Once you have a single, flattened imag, it's a good idea to save your progress in a new file (I would use "M13-<the date I took the
image>" for the title.) Next, you will want to remove the light pollution. For city skies, the "Light Pollution Gradient Subtraction"
technique is often a quick way to get rid of >Most< (not all) of the light pollution problem. It's not perfect, but it can help a lot -
especially with small, bright targets like clusters and some nebulae and galaxies. The following technique is also listed in more thorough
detail in Ron Wodaski's book The New CCD Astronomy, which I highly recommend.
8. Make sure the History and Layers windows are open (under the Window tab at the top) and off to one side. Then either go to
Select -> All or push Ctrl+A to select the entire canvas. Go to Edit -> Copy (or Ctrl+C) and then Edit -> Paste (Ctrl+V) to paste an
exact copy of the original image in a seperate layer. The second layer is totally opaque at this point, so you are actually not seeing the
first layer at all now, but you will change this later.
9. Go to Filter -> Noise -> Dust and Scratches and set the slider to 15-30 pixels until most of the stars disappear. This blurs out the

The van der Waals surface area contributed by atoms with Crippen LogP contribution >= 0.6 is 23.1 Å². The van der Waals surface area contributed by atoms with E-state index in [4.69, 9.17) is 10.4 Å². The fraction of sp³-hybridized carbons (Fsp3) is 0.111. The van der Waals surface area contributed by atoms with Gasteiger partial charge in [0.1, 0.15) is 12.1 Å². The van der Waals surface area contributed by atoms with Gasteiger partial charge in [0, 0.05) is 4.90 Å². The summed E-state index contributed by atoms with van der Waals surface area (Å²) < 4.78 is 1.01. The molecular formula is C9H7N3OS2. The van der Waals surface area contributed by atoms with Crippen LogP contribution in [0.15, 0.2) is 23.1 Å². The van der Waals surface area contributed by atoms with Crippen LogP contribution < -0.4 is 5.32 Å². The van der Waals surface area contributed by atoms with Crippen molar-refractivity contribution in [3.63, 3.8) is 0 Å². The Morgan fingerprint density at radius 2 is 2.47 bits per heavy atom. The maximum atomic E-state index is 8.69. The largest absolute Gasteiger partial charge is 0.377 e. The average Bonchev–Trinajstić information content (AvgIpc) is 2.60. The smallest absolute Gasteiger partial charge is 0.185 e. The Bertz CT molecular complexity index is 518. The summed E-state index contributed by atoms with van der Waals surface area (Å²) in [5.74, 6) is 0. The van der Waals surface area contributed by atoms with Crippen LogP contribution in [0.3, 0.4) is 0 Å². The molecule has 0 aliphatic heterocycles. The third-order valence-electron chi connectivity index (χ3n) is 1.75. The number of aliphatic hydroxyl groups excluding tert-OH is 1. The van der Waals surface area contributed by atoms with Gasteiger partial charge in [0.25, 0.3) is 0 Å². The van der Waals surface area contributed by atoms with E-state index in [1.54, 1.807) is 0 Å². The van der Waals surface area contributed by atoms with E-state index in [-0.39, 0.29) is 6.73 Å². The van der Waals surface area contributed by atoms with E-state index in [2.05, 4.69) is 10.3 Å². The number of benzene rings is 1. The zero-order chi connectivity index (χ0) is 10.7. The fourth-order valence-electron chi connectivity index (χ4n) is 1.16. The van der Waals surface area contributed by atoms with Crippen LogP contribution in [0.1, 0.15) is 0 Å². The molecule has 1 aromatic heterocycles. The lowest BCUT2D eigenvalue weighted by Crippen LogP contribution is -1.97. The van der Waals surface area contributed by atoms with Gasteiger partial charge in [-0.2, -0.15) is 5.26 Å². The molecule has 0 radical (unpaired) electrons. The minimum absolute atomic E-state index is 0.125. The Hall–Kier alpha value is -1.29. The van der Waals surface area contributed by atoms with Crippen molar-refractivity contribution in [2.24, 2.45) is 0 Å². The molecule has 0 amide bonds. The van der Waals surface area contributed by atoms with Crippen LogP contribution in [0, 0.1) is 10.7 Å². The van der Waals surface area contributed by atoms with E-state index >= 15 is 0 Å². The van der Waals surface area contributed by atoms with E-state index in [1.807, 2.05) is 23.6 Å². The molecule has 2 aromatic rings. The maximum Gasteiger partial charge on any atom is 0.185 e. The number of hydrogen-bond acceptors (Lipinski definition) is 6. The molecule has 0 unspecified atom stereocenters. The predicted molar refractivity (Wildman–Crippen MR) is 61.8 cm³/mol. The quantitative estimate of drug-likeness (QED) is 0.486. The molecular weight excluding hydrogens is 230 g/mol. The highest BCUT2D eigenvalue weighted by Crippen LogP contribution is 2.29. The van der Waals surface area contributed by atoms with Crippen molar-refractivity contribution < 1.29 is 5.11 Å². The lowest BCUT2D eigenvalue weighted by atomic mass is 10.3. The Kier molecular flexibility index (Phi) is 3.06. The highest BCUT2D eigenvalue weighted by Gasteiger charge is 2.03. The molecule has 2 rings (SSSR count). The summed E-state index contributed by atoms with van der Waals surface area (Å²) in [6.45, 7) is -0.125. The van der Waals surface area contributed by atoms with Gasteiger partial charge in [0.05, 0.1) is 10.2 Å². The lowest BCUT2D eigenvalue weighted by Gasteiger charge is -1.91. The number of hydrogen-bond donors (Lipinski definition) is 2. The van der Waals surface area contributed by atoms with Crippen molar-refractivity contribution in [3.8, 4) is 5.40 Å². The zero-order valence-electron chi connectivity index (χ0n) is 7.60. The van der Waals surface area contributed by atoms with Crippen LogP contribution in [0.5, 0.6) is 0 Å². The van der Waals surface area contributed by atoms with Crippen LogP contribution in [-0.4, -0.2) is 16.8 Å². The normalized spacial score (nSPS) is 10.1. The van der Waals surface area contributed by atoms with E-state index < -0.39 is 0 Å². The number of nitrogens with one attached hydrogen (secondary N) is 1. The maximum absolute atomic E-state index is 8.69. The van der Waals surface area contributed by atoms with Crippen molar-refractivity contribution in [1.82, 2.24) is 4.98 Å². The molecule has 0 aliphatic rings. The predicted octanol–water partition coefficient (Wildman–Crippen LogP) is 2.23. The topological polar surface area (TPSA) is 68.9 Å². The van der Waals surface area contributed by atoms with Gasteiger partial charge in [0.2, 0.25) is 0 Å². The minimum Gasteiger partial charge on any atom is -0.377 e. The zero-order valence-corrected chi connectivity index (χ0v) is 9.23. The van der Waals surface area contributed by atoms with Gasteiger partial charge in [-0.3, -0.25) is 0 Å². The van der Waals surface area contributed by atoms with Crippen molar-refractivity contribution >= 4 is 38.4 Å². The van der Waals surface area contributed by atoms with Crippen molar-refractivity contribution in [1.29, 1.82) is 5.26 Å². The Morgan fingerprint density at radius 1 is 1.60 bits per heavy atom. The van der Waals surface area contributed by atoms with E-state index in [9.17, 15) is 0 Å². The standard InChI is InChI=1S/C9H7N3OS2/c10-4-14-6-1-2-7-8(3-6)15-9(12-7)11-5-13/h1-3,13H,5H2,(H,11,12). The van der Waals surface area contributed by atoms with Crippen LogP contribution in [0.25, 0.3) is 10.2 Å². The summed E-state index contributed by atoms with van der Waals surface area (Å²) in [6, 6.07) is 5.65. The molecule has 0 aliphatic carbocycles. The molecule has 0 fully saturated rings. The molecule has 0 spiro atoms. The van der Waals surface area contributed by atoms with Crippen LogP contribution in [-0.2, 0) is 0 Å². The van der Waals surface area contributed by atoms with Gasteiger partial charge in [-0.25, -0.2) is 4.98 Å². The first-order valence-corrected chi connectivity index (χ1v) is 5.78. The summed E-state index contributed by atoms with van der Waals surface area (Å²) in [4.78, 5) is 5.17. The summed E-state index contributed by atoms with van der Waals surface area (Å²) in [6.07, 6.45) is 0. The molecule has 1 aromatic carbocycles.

top layer and removes most of the parts of the image you want to keep, leaving just a diffuse glow where the brightest and / or largest
objects in the image are (usually this will be your target) Here is M13 with the top layer blurred in this way (Image 5).
10. Use the Clone Stamp tool to blend the bright spot in with the background. This tool copies a round part of your image (whatever
size brush you set) when you hold down the Alt key and pastes it when you click the mouse button. It looks like a stamp and is located
just above the eraser tool. I set the brush to soft at 400 pixels on the original file (a bit wider than the glow), pressed Alt just to the right
of the glow, and pressed the mouse button twice to blend the glow away. The resulting frame is to the right. (Image 6). Use Filter ->
Blur -> Gaussian Blur at 10-30 pixels to smooth any remaining rough spots out.
11. All that work for a blurry mess? What you now have is your original image on the first layer and a picture of the image's light
pollution on the second with no stars or other objects. Why would you want an image of light pollution, though? Simple: To subtract it
out from the first image and get a nice black background. On the Layers window, click on the arrow next to the word Normal and
select Difference, and looky at what happens! (Image 7)
12. Use the Image -> Image Adjustments -> Curves function on the lower level to brighten the background by about 10 pixels (add
points at (0,10) and (245,255) ) in order to avoid clipping the image (losing faint detail because the background is too black) Flatten the
image and save your work.
13. Now we get to the fun part! Go to Image -> Adjustments and take a look at all of the options that pop up. 80% of the time, I find